What is breast revision surgery?
Sometimes when women undergo breast surgery for reconstructive or cosmetic purposes, complications and less than desirable results may occur. Some of these problems include breast capsular contracture, bad implant position, ruptured implant, breast asymmetry, malpositioned nipples and areolas, bad scarring, or loss of the nipple or part of the breast skin due to circulation issues. The result is severe asymmetry and misshapen breasts. Revisional surgery for these problems can be quite complex and require an understanding of breast anatomy and circulation. These are NOT beginner cases to do for the plastic surgeon.
How is breast revision surgery performed?
There are many techniques employed by the seasoned plastic surgeon when it comes to fixing complications from previous breast surgery. Techniques include excision of tight deforming (sometimes painful) capsules that can form around breast implants, breast lift or mastopexy, repositioning and/or exchange of old, ruptured, or suboptimally sized implants. Preparation for revisional breast surgery takes knowledge and expertise of the previously performed surgery, a thorough patient history including treatment for breast cancer and radiation therapy, assessment of vascularity of the breast, and other factors. Each surgical plan is specific and detailed to each patient. Surgical procedures usually take longer than the initial breast surgery to reshape a natural appearing breast and to accurately correct symmetry problems.
What is the recovery?
Recovery from revision breast surgery is similar to other breast procedures. These procedures are typically done as an outpatient. The recovery is similar to other breast procedures. A family member or friend is required to care for you on the day of surgery and for at least 24 hours following surgery.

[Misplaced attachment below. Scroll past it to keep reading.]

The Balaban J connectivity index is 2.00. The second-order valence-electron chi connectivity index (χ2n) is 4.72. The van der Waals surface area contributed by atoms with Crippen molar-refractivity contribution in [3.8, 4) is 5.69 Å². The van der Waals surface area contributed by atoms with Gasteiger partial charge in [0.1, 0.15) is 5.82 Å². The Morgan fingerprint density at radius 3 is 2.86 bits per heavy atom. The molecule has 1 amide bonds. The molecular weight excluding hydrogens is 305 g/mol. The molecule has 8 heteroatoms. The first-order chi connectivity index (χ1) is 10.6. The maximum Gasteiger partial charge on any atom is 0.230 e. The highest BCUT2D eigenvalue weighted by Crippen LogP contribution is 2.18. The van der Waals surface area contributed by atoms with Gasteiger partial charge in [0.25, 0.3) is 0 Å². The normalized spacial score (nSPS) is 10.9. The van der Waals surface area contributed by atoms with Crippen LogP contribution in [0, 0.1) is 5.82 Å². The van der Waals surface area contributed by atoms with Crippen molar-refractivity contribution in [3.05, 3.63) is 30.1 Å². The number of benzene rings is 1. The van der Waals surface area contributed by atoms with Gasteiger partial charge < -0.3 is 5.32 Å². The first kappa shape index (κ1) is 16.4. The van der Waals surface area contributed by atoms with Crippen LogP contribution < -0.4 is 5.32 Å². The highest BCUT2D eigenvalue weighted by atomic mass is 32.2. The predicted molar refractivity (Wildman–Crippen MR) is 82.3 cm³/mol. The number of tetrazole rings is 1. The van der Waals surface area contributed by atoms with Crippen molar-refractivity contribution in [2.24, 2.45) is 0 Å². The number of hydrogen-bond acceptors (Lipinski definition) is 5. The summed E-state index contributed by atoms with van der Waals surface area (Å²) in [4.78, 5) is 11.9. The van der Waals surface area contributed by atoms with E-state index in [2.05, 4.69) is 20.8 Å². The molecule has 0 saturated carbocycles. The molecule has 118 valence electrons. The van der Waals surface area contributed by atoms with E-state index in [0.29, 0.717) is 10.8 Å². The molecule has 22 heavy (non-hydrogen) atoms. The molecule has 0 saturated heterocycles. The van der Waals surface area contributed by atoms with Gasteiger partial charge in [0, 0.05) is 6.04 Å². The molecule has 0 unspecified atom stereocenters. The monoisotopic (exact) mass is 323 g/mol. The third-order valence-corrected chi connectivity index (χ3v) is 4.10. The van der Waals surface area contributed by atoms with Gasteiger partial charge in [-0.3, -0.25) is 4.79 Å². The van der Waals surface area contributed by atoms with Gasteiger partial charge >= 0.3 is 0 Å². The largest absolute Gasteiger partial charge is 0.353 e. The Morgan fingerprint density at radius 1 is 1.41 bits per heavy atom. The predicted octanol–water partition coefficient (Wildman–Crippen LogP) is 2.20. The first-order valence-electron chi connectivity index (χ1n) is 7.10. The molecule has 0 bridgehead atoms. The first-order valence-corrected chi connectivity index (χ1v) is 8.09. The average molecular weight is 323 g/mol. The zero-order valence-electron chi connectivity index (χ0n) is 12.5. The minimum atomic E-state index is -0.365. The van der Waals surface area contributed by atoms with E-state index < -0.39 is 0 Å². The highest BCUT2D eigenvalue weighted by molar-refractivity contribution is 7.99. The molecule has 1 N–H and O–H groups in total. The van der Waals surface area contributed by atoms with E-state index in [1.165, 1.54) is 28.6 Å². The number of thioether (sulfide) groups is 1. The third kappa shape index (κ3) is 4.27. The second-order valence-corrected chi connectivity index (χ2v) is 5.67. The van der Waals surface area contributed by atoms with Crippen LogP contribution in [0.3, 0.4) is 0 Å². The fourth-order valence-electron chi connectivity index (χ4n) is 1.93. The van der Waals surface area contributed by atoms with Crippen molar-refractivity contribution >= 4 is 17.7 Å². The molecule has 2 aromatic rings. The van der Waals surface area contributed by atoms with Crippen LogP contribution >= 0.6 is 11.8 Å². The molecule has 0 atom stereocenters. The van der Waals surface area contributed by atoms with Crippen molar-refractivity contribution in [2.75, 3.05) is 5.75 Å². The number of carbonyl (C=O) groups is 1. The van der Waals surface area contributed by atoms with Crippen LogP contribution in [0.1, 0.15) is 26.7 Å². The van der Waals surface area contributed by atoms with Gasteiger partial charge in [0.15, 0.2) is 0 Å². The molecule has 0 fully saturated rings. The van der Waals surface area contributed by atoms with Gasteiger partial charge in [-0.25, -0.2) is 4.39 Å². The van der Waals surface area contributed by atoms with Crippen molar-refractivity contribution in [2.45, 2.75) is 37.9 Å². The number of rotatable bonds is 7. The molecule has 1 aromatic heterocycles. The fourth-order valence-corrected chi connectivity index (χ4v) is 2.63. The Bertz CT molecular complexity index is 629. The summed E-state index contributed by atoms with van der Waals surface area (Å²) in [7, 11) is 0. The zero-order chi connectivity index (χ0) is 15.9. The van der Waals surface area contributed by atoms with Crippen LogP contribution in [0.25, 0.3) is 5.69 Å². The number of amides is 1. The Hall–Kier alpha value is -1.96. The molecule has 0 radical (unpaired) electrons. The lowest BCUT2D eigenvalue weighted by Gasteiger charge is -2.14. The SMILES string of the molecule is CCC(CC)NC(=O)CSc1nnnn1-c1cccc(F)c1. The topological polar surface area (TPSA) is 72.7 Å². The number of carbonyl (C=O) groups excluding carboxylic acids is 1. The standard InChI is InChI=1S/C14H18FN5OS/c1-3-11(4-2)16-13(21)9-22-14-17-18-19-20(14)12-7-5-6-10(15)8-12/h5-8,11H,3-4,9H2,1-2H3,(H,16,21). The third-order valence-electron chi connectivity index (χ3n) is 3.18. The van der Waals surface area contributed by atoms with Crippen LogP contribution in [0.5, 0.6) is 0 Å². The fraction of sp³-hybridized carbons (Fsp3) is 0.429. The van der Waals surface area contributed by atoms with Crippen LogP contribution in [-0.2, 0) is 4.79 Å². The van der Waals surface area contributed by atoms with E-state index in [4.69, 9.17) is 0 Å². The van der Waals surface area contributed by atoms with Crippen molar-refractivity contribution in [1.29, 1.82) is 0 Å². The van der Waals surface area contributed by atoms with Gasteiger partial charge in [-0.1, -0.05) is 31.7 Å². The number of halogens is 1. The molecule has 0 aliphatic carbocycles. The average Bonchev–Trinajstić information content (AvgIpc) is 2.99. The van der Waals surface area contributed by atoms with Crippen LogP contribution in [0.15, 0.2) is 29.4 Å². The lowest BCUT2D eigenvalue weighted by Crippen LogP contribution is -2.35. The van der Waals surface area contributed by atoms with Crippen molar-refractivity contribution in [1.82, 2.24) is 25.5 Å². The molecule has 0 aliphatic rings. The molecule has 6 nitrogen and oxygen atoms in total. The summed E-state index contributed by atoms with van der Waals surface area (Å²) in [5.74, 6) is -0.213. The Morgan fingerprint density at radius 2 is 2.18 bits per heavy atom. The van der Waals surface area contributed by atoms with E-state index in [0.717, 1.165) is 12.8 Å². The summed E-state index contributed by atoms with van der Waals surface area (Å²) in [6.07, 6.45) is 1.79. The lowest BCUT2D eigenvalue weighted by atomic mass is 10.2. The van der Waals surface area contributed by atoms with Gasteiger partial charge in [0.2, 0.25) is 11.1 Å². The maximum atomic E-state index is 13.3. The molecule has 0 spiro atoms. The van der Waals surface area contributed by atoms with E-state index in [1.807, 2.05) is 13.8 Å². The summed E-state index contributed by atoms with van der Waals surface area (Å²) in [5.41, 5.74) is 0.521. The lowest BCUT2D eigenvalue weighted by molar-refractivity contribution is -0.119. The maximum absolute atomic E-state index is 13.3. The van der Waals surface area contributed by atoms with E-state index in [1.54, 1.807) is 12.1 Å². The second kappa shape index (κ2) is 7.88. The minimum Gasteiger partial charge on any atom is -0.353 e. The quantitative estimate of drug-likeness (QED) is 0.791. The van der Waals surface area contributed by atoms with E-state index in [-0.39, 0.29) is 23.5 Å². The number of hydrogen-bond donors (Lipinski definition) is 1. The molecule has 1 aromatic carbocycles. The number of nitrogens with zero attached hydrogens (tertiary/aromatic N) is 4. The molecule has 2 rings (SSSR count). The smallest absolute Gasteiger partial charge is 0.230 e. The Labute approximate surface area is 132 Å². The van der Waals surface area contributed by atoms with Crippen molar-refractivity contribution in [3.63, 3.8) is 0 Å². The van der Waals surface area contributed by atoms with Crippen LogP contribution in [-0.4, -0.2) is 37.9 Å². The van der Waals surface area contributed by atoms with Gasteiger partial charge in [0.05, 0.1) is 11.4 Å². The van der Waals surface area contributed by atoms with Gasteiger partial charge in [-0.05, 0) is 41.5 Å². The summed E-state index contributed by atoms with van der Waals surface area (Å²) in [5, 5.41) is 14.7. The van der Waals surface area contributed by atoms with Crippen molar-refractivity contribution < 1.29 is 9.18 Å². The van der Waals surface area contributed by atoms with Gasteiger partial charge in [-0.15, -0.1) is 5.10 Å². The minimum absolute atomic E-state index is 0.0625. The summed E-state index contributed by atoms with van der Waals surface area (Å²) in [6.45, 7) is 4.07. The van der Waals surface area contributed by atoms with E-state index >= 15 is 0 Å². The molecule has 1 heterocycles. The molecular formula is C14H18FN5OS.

The breasts are covered with gauze dressing and an elastic bandage. General discomfort may last a day or two but can be relieved with pain medications. In some cases, a surgical drain may be required. A nurse will provide instructions on how to care for the drain and record the amount that comes out. This is then removed in Dr. Panossian’s office in the first week. In a few days, the operative dressings will be replaced with a soft bra. This bra is worn continuously for up to four weeks over a thin layer of gauze. Stitches are usually removed within one week following surgery.
It is critical to reduce activities substantially during the first week after surgery. Having a family member or friend to help during this time with daily activities is essential. This first week is critical for the healing process and in the avoidance of postoperative complications. Approximately two weeks after surgery, light walking and similar activities is allowed, but strict avoidance of upper body workouts, heavy lifting, running, aggressive exercise, or sports is advised.
There is usually some loss of sensation in the nipples and breast skin after surgery. This numbness will improve over the next six weeks. Sometimes, the nipples will undergo a period of increased sensitivity as well. In some patients, these sensory changes may last a year or more, and can be permanent.
What are the risks and complications?
Breast revision surgery is more complex than other types of breast surgery. Previous scarring and vascularity issues can complicate the procedure, but it is usually safe when performed by an experienced board-certified plastic surgeon. Bleeding, infection, and problems with anesthesia are risks inherent to virtually all surgical procedures. These risks can be drastically reduced with strict adherence to Dr. Panossian’s pre-and postoperative instructions.
Breast scars are usually covered within the bra line. An individual’s tendency for keloid or thick scarring is sometimes unpredictable and genetically predetermined. These scars can be treated with either steroid injections or surgical revision, if they should occur.
Slight asymmetry between the breasts can also occur in relation to breast shape, nipple position, or differences in sensation. In the worst case scenario, the vascularity of the nipple and areola may be compromised and a portion of the nipple-areola complex may die. This is a treatable problem but surgical correction may be necessary.
Dr. Panossian’s staff is available 24 hours a day to answer your concerns and questions regarding pre- and postoperative instructions in order to avoid complications. Patients are encouraged to call immediately in the event of a suspected problem.